The statistics on research and the availability of help on the NHS are frankly not great. The fraction of money that goes into mental health research, despite it being a leading cause of death for people up to the age of 49, is vastly, vastly less than that for cancer, for example. Child and Adolescent Mental Health is in desperate need of more psychologists, clinicians and funding. But the Charities absolutely do exist if you need to reach out. Samaritans, Mind, Young Minds, Think Twice etc. But the very best first port of call is your local GP. Don’t wait to get help, and the NHS has launched ‘One You – Every Mind Matters’ – a collection of resources as a place to start online.

What can we all do?

Back to where I started, every business wants to perform well, whether that is for-profit or otherwise. But performing well doesn’t have to come at the expense of your mental health. Achieving a balance is absolutely key. After all, who actually thinks family should come second? I haven’t heard that used much as a phrase.

At Halpin, we try to encourage people to take their wellness seriously, and have made taking some time out part of our away days. That might sound odd, but someone who has taken a bit of time for themselves then has more to contribute to others. We aren’t perfect, but we are consciously trying to do things differently.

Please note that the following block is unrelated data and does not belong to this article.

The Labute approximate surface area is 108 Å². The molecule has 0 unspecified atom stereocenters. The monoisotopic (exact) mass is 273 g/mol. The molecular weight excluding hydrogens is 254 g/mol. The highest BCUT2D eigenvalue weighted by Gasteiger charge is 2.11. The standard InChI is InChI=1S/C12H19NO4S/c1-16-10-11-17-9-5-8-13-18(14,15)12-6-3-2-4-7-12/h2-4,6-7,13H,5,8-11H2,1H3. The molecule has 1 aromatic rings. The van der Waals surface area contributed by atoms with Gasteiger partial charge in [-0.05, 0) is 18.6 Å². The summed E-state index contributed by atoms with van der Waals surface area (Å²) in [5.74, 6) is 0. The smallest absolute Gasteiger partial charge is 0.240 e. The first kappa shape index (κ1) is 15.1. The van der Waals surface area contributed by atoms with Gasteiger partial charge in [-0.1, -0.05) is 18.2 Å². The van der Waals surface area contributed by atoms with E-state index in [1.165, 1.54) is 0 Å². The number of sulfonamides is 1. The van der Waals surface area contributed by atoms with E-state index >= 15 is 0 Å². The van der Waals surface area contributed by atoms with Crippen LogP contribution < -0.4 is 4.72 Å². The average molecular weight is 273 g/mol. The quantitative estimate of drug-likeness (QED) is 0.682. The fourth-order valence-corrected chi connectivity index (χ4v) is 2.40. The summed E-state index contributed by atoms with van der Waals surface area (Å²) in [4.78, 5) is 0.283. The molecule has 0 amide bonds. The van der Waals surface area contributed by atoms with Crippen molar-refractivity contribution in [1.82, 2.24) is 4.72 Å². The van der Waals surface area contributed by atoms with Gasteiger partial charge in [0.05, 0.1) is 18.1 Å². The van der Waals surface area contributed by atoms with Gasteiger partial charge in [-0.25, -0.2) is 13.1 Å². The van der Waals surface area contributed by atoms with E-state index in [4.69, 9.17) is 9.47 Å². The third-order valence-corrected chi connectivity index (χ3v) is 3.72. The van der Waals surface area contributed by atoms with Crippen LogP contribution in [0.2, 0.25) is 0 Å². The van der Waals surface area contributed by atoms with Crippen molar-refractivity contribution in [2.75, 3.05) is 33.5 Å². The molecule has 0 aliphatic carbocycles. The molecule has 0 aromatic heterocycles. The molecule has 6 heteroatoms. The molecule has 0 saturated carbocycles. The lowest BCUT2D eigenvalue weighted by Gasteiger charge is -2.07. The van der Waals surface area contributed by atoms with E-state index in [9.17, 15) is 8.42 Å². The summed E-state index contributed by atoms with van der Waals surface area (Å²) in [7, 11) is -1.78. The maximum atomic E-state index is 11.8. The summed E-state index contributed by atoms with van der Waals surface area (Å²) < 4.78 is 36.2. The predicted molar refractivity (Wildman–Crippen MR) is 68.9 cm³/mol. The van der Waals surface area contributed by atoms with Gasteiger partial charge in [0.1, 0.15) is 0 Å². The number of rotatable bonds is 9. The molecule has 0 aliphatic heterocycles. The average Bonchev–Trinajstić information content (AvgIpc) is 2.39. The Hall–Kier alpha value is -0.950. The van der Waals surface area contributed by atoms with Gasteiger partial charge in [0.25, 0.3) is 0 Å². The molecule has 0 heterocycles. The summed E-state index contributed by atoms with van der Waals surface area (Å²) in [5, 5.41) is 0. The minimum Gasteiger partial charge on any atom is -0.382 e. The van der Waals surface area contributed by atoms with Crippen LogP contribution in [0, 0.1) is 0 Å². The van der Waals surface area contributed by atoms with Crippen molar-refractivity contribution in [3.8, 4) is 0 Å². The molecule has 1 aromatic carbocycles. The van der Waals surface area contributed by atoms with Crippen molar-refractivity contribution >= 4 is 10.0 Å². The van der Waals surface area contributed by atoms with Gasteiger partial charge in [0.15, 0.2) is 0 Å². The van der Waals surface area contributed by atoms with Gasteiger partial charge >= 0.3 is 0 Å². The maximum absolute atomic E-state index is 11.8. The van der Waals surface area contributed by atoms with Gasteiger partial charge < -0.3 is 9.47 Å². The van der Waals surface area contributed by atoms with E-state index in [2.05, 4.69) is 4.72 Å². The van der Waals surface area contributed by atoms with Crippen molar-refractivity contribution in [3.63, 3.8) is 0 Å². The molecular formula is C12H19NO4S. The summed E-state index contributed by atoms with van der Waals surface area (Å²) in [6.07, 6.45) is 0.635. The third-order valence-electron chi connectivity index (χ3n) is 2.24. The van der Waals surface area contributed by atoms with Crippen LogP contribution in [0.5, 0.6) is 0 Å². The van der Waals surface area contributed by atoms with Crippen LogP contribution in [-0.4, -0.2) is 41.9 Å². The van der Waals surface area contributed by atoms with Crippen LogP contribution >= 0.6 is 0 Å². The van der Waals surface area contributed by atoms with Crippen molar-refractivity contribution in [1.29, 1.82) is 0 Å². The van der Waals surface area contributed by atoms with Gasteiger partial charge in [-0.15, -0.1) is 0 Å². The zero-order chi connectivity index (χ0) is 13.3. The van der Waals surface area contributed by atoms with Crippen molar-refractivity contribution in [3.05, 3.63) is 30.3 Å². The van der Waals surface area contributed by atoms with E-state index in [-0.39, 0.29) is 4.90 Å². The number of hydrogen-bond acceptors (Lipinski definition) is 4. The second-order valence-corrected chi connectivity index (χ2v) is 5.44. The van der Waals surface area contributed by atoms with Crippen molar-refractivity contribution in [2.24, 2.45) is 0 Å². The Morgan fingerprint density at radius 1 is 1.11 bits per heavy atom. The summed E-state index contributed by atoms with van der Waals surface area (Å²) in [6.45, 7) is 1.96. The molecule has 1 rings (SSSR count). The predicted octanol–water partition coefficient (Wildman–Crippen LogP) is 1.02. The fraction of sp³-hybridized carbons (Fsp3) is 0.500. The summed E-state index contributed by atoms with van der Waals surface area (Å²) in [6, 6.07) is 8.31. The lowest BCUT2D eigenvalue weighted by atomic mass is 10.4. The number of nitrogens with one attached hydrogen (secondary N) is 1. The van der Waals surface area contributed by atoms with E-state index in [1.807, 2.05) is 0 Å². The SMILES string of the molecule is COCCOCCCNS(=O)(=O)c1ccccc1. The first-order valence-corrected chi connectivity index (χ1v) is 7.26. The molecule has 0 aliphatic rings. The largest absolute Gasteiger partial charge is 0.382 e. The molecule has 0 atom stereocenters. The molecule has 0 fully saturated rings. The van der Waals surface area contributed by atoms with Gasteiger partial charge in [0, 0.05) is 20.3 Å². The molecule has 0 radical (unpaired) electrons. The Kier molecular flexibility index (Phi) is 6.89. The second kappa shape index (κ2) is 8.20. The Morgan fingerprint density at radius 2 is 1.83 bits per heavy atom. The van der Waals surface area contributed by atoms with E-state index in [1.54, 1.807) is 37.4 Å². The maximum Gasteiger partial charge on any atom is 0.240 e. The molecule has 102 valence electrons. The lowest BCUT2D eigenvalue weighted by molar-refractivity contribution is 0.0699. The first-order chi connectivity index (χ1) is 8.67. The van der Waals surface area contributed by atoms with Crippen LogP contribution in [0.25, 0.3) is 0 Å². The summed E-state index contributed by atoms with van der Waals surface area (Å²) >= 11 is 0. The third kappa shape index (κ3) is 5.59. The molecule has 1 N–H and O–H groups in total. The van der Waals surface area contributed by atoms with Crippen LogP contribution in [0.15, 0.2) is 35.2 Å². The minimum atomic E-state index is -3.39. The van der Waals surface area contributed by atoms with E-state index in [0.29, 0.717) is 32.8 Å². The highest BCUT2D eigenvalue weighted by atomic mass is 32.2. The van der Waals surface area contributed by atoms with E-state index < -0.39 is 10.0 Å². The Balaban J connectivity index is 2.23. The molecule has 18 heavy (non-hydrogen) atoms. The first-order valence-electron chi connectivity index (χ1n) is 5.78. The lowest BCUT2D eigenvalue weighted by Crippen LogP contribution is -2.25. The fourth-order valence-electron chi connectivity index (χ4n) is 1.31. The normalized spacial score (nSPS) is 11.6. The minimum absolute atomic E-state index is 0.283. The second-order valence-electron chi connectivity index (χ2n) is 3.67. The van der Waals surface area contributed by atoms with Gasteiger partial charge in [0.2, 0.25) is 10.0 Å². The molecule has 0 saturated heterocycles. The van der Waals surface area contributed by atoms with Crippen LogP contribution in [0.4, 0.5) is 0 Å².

So make space in your life to do the things you need to do in order to feel mentally well. Take some time, and get things in balance. If you are the one setting targets, make them so that they can actually be achieved, and with input from those who are subject to them. And please do reach out to those around you when you are suffering, and when you see others heading for a fall.

That’s what we can do.

Halpin can undertake a review of your workplace mental health or your provision for students - get in touch to find out more.

Shaun Horan is Joint CEO of Halpin, the home of experts in higher education and beyond

Case Study: City Law School

Sep 30, 2019

Service: Market Position, Strategic Restructure advice

Since August 2018, Halpin has been working with City Law School, firstly to undertake a review on their market position and more recently to provide strategic advice and support around their decision to restructure the School.

City Law School is facing unprecedented change, with both external drivers (such as changes being proposed by the Solicitors Regulation Authority and the Bar Standards Board), and internal changes (huge increase in LLB students, the consolidation of the ‘Practice’ and ‘Academic’ aspects into a new building).

In light of this period of change, and prior to the appointment of the new Dean of the Law School, Halpin was commissioned to review CLS’s market position, and to recommend a constructive path forward.